I had an old Pioneer DVD remote, but that did nothing while pointed at the LD player. I had to get an LD specific one. I took a gamble by buying a vintage supposedly working Pioneer LD remote control off an Amazon seller for a very low ¥500. It arrived the next morning and it worked like a charm. It was from here I could change audio tracks from playing digital stereo, analog stereo, to only playing one of the left or right audio channels, as well as other basic functions. Replaying some scenes from the “Best Guy” disc and switching between digital and analog audio, the difference was clear. The slight buzzing was gone and had a clearer and fuller sound overall.

Having the digital audio option accessible now, I was excited to try some music LDs, and one that I bought at the same time as the player was “Off Course: 1982.6.30 Concert in Budokan”. I’ve reviewed the Blu-ray release of the concert film last year, and while that is obviously the best version on the market as of now, I thought it would be an interesting experience to see it and hear it in the Laserdisc format. But on playback something was wrong. There was no sound coming from the speakers. After messing around a bit, the issue was that the disc had no digital audio. It was an analog-only Laserdisc, with only analog stereo audio included. My receiver was defaulting to the optical digital input and the LD remote buttons wouldn’t let me switch to the analog tracks for playback. Going into the receiver’s setup and disabling the optical digital signal did the trick and the audio played fine. So comparing the uncompressed LPCM stereo audio from the Blu-ray which was newly mixed in 2022 with the analog stereo audio from the Laserdisc showed quite a lot of difference in depth and clarity, but the LD audio was quite good on its own, with good balance between music and vocals, though the hum and buzzing from the analog signal is noticeable in quieter moments. This was a Laserdisc that was originally pressed in 1983 - exactly forty years ago and thankfully it plays wonderfully. It’s said that optical discs have an average lifespan of fifty years. There have been issues of CDs and even DVDs showing signs of disc rot, with discs becoming completely unplayable. Of course disc technology has come a long way, so Blu-rays and UHDs are much more durable and would last much longer than discs manufactured in the 1980s, but collector’s must take note that these things are not fully future proof.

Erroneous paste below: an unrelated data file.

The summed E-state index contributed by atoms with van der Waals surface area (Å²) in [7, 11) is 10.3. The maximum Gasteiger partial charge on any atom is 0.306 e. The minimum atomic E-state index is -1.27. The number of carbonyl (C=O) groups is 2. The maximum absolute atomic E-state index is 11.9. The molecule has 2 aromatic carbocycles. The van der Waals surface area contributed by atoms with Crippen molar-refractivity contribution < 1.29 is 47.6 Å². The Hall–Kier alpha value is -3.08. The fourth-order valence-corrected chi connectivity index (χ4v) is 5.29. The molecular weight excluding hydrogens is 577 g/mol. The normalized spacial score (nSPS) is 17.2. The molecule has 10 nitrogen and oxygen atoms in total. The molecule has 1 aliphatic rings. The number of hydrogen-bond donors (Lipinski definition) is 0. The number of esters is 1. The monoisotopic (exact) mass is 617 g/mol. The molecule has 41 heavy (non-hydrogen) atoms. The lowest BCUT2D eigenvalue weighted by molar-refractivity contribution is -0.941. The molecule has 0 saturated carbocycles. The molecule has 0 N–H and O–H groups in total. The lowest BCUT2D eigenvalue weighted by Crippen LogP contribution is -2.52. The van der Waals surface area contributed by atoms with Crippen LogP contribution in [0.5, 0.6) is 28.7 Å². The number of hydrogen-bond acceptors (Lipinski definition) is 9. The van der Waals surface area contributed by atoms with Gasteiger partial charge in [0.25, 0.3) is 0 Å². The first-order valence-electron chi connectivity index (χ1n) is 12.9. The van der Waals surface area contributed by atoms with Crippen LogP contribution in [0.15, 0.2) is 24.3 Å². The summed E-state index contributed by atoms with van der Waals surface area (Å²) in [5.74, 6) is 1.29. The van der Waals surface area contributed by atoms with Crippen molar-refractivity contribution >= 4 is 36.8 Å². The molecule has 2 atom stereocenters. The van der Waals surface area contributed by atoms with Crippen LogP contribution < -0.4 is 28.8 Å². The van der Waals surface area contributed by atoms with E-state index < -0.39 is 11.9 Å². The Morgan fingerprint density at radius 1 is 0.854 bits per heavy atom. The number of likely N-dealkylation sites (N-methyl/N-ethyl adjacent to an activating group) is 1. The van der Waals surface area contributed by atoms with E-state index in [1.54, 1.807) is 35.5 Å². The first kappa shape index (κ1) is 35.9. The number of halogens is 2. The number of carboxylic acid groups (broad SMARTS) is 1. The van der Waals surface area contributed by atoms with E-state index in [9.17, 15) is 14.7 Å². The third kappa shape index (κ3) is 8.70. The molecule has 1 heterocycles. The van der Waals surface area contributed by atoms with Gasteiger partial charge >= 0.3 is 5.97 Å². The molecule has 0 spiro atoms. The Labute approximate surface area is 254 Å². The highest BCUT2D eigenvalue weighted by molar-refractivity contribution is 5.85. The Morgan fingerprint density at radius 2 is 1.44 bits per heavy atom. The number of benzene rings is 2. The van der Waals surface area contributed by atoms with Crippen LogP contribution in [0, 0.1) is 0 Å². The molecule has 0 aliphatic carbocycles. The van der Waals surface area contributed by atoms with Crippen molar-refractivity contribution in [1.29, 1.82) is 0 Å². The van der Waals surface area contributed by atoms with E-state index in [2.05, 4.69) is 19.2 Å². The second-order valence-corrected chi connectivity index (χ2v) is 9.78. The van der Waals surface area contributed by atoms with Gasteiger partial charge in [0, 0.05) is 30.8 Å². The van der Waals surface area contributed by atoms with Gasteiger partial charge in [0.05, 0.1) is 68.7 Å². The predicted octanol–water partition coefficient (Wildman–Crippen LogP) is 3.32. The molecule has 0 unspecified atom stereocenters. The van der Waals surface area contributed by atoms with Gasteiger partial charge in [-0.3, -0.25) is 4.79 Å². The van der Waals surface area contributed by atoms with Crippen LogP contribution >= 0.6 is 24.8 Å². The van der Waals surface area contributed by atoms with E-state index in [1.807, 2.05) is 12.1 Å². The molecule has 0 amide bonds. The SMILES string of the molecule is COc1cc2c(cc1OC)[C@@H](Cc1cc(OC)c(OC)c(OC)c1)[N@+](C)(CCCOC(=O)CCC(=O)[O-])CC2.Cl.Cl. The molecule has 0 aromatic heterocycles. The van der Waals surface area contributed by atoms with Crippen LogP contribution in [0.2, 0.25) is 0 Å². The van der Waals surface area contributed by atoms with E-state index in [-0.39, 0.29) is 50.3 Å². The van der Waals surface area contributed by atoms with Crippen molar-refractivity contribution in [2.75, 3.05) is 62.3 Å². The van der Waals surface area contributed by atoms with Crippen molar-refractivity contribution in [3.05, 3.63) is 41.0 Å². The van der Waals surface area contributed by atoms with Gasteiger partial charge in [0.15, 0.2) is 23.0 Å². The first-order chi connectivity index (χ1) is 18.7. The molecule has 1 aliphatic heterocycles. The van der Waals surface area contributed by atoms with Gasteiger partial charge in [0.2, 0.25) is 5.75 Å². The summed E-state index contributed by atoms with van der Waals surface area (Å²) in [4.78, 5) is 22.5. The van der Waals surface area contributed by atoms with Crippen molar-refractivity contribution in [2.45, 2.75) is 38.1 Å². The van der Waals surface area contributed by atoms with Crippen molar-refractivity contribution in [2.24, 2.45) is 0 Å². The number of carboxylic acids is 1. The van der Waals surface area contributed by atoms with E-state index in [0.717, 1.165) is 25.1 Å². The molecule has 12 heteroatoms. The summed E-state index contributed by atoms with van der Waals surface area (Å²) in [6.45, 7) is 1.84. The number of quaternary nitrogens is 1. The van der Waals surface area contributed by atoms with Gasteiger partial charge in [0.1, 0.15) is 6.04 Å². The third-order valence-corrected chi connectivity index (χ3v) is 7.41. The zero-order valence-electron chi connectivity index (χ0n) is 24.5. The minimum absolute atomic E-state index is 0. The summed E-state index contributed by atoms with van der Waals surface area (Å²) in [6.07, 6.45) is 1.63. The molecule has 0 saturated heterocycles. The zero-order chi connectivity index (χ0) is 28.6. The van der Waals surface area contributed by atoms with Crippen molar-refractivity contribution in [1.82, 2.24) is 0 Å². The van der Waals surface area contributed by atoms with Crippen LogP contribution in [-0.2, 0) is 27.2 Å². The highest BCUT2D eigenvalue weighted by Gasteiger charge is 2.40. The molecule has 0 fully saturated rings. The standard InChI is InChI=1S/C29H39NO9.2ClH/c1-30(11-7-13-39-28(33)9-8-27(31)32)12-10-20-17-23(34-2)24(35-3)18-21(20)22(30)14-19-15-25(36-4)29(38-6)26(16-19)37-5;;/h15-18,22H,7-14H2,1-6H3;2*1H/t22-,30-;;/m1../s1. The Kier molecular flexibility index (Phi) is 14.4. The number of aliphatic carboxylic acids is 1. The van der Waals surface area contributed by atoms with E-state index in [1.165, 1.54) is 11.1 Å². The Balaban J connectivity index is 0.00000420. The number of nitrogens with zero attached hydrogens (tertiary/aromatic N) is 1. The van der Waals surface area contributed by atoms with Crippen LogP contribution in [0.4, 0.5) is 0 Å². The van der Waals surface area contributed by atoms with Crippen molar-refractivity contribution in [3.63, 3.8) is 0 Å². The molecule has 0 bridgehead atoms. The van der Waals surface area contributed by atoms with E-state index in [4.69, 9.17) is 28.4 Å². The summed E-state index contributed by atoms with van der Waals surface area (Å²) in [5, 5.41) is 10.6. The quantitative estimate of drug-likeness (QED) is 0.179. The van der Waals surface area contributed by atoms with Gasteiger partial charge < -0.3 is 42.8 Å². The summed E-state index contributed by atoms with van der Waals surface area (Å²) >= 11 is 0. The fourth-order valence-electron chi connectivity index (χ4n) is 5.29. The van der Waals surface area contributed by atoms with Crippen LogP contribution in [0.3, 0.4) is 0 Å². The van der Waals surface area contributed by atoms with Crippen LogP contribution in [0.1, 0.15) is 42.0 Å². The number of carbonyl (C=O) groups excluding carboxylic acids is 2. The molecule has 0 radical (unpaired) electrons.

A legendary performance and a favorite concert film.

“Off Course: 1982.6.30 Concert in Budokan” (1983) (Pioneer)

With audio, I was able to test out the Dolby Surround discs, which were basically digital or analog 2.0 tracks that were mixed specifically for playback using Dolby Pro-Logic, to spread the two channel audio to four channels (left, right, center, rear). I wanted to experience 5.1 surround with the Laserdisc format, and since I’ve had Dolby Digital 5.1 and DTS 5.1 capabilities since the early 2000s with DVDs, and having a modern receiver capable of everything from phono inputs to Dolby Atmos and DTS:X, I thought I was set. I was wrong.